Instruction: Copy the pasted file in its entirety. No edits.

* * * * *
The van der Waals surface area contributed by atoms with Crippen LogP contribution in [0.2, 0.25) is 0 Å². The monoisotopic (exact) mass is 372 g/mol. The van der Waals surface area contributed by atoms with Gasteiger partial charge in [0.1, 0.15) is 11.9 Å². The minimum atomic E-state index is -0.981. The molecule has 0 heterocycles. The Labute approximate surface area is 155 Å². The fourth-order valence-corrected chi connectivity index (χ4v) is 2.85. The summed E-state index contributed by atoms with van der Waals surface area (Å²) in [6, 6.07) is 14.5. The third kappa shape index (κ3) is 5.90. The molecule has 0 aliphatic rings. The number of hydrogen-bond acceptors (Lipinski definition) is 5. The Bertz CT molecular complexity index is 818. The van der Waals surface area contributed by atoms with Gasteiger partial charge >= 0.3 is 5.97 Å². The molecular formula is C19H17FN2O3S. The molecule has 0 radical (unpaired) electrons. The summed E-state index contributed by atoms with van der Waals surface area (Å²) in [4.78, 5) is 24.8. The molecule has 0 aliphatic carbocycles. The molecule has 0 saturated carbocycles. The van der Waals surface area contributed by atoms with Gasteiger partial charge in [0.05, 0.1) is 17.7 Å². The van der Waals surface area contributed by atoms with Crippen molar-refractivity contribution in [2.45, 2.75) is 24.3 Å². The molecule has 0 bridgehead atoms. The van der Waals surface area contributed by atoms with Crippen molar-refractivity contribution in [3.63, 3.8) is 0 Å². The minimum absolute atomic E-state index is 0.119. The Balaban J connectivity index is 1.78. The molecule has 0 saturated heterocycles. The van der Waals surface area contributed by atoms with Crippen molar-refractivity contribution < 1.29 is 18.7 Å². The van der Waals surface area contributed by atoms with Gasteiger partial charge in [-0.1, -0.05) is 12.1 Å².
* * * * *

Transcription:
The van der Waals surface area contributed by atoms with Crippen LogP contribution in [0.2, 0.25) is 0 Å². The monoisotopic (exact) mass is 372 g/mol. The van der Waals surface area contributed by atoms with Gasteiger partial charge in [0.1, 0.15) is 11.9 Å². The minimum atomic E-state index is -0.981. The molecule has 0 heterocycles. The Labute approximate surface area is 155 Å². The fourth-order valence-corrected chi connectivity index (χ4v) is 2.85. The summed E-state index contributed by atoms with van der Waals surface area (Å²) in [6, 6.07) is 14.5. The third kappa shape index (κ3) is 5.90. The molecule has 0 aliphatic rings. The number of hydrogen-bond acceptors (Lipinski definition) is 5. The Bertz CT molecular complexity index is 818. The van der Waals surface area contributed by atoms with Gasteiger partial charge >= 0.3 is 5.97 Å². The molecular formula is C19H17FN2O3S. The molecule has 0 radical (unpaired) electrons. The summed E-state index contributed by atoms with van der Waals surface area (Å²) in [4.78, 5) is 24.8. The molecule has 0 aliphatic carbocycles. The molecule has 0 saturated carbocycles. The van der Waals surface area contributed by atoms with Gasteiger partial charge in [0.05, 0.1) is 17.7 Å². The van der Waals surface area contributed by atoms with Crippen molar-refractivity contribution in [2.45, 2.75) is 24.3 Å². The molecule has 0 bridgehead atoms. The van der Waals surface area contributed by atoms with Crippen molar-refractivity contribution in [3.63, 3.8) is 0 Å². The minimum absolute atomic E-state index is 0.119. The Balaban J connectivity index is 1.78. The molecule has 0 saturated heterocycles. The van der Waals surface area contributed by atoms with Crippen molar-refractivity contribution < 1.29 is 18.7 Å². The van der Waals surface area contributed by atoms with Gasteiger partial charge in [-0.1, -0.05) is 12.1 Å².